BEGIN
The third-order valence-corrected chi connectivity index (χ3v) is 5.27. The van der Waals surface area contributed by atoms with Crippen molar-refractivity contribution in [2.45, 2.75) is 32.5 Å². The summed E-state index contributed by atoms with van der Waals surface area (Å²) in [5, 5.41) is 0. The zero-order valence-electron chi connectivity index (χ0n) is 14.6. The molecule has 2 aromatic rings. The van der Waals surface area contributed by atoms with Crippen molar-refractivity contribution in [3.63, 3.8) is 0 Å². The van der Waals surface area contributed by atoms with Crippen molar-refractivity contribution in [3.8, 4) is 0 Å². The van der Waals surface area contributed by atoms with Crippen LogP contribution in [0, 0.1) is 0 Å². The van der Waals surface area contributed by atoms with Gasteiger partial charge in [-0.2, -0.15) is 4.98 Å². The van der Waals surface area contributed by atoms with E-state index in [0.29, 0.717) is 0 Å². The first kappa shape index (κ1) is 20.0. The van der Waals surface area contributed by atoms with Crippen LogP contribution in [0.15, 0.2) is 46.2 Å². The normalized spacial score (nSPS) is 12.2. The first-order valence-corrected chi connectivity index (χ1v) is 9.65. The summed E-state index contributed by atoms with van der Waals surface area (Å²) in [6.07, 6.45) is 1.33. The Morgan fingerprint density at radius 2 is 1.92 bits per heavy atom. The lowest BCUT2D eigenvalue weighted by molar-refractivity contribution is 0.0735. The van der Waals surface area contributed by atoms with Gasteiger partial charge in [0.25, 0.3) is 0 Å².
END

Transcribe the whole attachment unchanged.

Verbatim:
The third-order valence-corrected chi connectivity index (χ3v) is 5.27. The van der Waals surface area contributed by atoms with Crippen molar-refractivity contribution in [2.45, 2.75) is 32.5 Å². The summed E-state index contributed by atoms with van der Waals surface area (Å²) in [5, 5.41) is 0. The zero-order valence-electron chi connectivity index (χ0n) is 14.6. The molecule has 2 aromatic rings. The van der Waals surface area contributed by atoms with Crippen molar-refractivity contribution in [3.63, 3.8) is 0 Å². The van der Waals surface area contributed by atoms with Crippen molar-refractivity contribution in [3.8, 4) is 0 Å². The van der Waals surface area contributed by atoms with Crippen LogP contribution in [0, 0.1) is 0 Å². The van der Waals surface area contributed by atoms with Gasteiger partial charge in [-0.2, -0.15) is 4.98 Å². The van der Waals surface area contributed by atoms with E-state index in [0.29, 0.717) is 0 Å². The first kappa shape index (κ1) is 20.0. The van der Waals surface area contributed by atoms with Crippen LogP contribution in [0.15, 0.2) is 46.2 Å². The normalized spacial score (nSPS) is 12.2. The first-order valence-corrected chi connectivity index (χ1v) is 9.65. The summed E-state index contributed by atoms with van der Waals surface area (Å²) in [6.07, 6.45) is 1.33. The Morgan fingerprint density at radius 2 is 1.92 bits per heavy atom. The lowest BCUT2D eigenvalue weighted by molar-refractivity contribution is 0.0735. The van der Waals surface area contributed by atoms with Gasteiger partial charge in [0.25, 0.3) is 0 Å².